We both loved the old Germanic script on the Viennese street signs, though it can take a while to read some of them from afar
We also loved some of the old shop fronts that escaped bomb damage in the war and have survived the decades.
The Viennese tram is somehow iconic, and the best ones probably date from 50 or so years ago (though on some lines they have a load of new rolling stock too)
As big fans of the Third Man, it was wonderful to see the big wheel still going strong; surely the same cars as were there during the filming, and if not then very similar.
So many famous people associated with Vienna: you can pick up Mozart or Klimt gifts all over the place, but this 6 foot high bear struck me as we passed on the street inside the Steiff shop. Maybe room for it in our Kiama living room?
I’d never heard of the Hundertwasser social housing project but was very glad Anita encouraged me to take a look. The area has become a bit of a magnet for tour groups now, but well worth a look.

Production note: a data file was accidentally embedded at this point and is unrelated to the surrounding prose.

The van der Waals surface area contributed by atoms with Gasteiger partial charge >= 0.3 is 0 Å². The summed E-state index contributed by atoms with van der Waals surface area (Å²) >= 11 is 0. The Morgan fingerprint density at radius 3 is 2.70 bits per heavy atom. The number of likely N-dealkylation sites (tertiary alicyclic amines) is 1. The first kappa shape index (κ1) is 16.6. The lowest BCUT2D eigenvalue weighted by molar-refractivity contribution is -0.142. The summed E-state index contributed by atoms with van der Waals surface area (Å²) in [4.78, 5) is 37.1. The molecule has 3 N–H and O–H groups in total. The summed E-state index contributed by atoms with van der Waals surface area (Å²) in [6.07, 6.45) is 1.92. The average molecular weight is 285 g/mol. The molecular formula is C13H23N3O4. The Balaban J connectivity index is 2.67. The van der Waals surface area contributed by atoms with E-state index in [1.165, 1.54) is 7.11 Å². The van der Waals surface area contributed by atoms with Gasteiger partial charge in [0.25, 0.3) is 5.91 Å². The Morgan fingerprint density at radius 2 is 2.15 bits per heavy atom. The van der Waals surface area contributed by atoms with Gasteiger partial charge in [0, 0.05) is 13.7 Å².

Riding the U-Bahn and the S-Bahn allows for lots of people-watching. These guys were on their way to a Rapid Vienna game on the night we arrived.
And we loved the gender shift in the seat priority pics on the S-Bahn, though isn’t the old lady a little bit sinister?
The old gent much more friendly-looking
I didn’t know till we got to Vienna that Sacher Torter actually started at the Sacher Hotel, rather like a Waldorf Salad I guess.
And finally, we didn’t manage a photo of one, but does anyone know why there are random weighing scales dotted all around Vienna at the side of the roads? Has anybody ever seen anyone weighing themselves on one?